WINE 1.0 (help)

Discussion in 'Windows, Linux & Others on the Mac' started by frazz, Jun 23, 2008.

  1. frazz macrumors newbie

    Jun 23, 2008
    With the first stable release of WINE (and the unfortunate demise of my Windows partition after attempting to resize), I thought I'd give it a try.
    I downloaded the latest Xquartz, 2.2.3.
    I then grabbed Darwine from this location:
    I installed everything, and immediately attempted Oblivion and Battlefield 2142. The both installed, but the games failed to run.
    After that I thought I'd try something simpler. I loaded up the internet explorer that comes with it. It told me to get gecko, so I did. Still doesn't work. I guess I'll find some other older programs to try, but the fact that IE (which came along) didn't work tells me that something might be wrong.
    With IE, it just loads a blank window with nothing in it.
    With the games, it gives me a generic error message telling me to check the log. It just contains garble which I can't interpret, but it was different for both games.

    I know this is new and all, but hopefully some of you know more than me.
  2. italiano40 macrumors 65816


    Oct 7, 2007
    don't use darwine on MacOSX it is very unstable on a mac, it is mostly a port and not a very good port so i would uninstall it
    i would use crossover it is a port of wine that is a direct port that can run all apps that wine can run where darwine can run a very limited ones
  3. frazz thread starter macrumors newbie

    Jun 23, 2008
    I see. So you don't think it's a problem with how I installed or configured it? I tried again and IE is giving me the same generic error message after all.

    Is there any way I can compile WINE myself or something to make it more compatible?

    I don't want to pay for Crossover. I can just install Windows again and have perfect functionality for free. Why should I pay for something that still won't work perfectly? I checked the application database for Crossover, and it is significantly smaller than WINE's
  4. Keleko macrumors 68000

    Mar 26, 2008
    Well, technically you paid for your copy of Windows, so it isn't "for free" (unless you pirated it).

    Codeweavers makes money because they can set it up and configure it so it is easier to use. Building your own Wine is for the more advanced user who knows more about how it works. Wine has primarily been aimed at Linux, too, so getting it to work on a Mac is extra work because of the OS differences.

    You might have better luck with Wine oriented forums than here, too.
  5. frazz thread starter macrumors newbie

    Jun 23, 2008
    My copy is totally legit, but I'd be burning dough if I used Crossover, whereas there is no additional cost at the moment if I do Windows.

    Maybe I'll try looking for a WINE forum, but I fear getting a bunch of "Mac noob!" replies. Oh well.:)
  6. Keleko macrumors 68000

    Mar 26, 2008
    You could always try taking a Cider-based game and hack it. That's just another implementation of Wine, after all. It works for some games. The free trial version of Spore Creature Creator is one such Cider game you can download.
  7. m1ss1ontomars macrumors 6502

    Oct 1, 2006
    That makes no sense at all. Darwine and CrossOver are both ports of Wine. They both have a handy interface to Wine. With some tweaking, both Darwine and CrossOver will run the exact same programs, as CrossOver contributes all its changes back to Wine, which in turn propagates to Darwine. One's slightly more reliable because you pay for it.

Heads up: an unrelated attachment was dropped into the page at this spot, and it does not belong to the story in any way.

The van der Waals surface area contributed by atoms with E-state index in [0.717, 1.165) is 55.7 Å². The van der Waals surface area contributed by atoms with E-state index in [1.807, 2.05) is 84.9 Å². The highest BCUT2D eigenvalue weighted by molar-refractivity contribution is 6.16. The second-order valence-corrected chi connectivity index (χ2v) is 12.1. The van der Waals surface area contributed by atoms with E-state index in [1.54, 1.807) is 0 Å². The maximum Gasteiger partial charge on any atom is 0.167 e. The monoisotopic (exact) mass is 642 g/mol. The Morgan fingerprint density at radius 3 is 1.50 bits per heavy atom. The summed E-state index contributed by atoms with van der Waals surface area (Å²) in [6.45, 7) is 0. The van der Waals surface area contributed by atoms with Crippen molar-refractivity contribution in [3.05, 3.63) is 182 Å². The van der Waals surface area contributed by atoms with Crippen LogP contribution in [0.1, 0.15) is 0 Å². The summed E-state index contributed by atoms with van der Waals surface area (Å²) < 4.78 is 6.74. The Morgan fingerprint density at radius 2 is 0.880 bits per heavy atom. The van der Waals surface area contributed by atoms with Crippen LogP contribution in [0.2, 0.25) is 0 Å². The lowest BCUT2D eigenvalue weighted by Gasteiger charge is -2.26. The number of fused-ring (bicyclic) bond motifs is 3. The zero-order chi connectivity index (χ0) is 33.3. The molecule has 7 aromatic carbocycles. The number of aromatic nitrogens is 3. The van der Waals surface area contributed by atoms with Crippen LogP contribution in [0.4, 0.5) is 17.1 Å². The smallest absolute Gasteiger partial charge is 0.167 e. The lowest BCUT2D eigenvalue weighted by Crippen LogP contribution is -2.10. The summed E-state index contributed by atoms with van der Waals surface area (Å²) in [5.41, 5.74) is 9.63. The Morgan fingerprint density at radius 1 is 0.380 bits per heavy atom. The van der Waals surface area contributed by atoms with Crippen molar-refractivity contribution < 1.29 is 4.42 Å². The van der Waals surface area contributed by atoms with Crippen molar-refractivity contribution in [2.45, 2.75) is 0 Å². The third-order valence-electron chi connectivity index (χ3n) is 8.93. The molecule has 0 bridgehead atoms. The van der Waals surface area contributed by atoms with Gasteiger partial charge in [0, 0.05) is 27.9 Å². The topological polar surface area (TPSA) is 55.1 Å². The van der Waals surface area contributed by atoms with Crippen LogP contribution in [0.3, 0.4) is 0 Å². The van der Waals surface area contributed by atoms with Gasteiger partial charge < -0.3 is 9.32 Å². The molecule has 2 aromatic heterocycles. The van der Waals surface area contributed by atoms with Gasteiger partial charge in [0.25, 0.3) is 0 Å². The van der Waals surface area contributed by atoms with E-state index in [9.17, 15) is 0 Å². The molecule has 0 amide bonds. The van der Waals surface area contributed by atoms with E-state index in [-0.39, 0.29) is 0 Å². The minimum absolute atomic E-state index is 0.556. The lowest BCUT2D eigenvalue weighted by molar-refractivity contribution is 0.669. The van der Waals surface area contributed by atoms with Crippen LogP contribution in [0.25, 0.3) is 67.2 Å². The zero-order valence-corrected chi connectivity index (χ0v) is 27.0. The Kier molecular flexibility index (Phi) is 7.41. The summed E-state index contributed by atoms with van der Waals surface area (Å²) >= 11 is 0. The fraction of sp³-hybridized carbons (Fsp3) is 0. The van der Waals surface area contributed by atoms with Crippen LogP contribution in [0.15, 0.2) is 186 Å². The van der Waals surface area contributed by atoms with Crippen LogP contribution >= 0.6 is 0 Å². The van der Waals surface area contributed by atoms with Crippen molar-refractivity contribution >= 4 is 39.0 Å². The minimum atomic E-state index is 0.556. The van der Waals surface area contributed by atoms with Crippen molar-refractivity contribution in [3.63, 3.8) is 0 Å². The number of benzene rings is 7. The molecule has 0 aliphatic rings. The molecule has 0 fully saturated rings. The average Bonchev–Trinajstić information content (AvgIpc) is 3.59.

8. Muncher macrumors 65816


    Apr 19, 2007
    The thing is, like you pointed out, programmers are paid for their work on crossover, whereas with darwine, well, even I could contribute a bug or two. :p

    Don't bother with darwine, it's crap. Something about Apple's X11 not having an implementation of libGL.
  9. m1ss1ontomars macrumors 6502

    Oct 1, 2006
    If you're complaining about OpenGL support in X11, then CrossOver has the same problem. The problem is that there are actually two libraries called libGL.dylib and libGLU.dylib. Leopard attempts to load the one that is not supposed to be loaded if you try to use an OpenGL-utilizing app.

    If you're going to fork over money you might as well buy Parallels. Of course, this assumes you have a Windows license. If you don't have a Windows license but are willing to fork over some cash, then I'm not sure what you should do.
  10. ravenvii macrumors 604


    Mar 17, 2004
    Melenkurion Skyweir
    You say you have a legit copy of Windows? Try VirtualBox or Q, they're open source virtualization apps (think Parallels, but free).
  11. Mr. Zarniwoop macrumors demi-god

    Mr. Zarniwoop

    Jun 9, 2005
    True, but your phrase "some tweaking" can be a big deal. CrossOver is a one-click install. Darwine is not. CrossOver comes with an installer for Windows applications to automatically set up the right components for supported applications. Darwine does not. CrossOver has the concept of "bottles" with different Windows environments. Darwine does not. CrossOver integrates into Mac OS X and "feels" like a Mac application and can launch Windows applications from the Finder. Darwine does not. CrossOver does regression testing against a supported set of applications with every new release. Darwine does not.

    CrossOver is $40 to $70 depending on the flavor. Darwine is free. It's up to you to decide if the features above, and support, are worth the money. It was for me.

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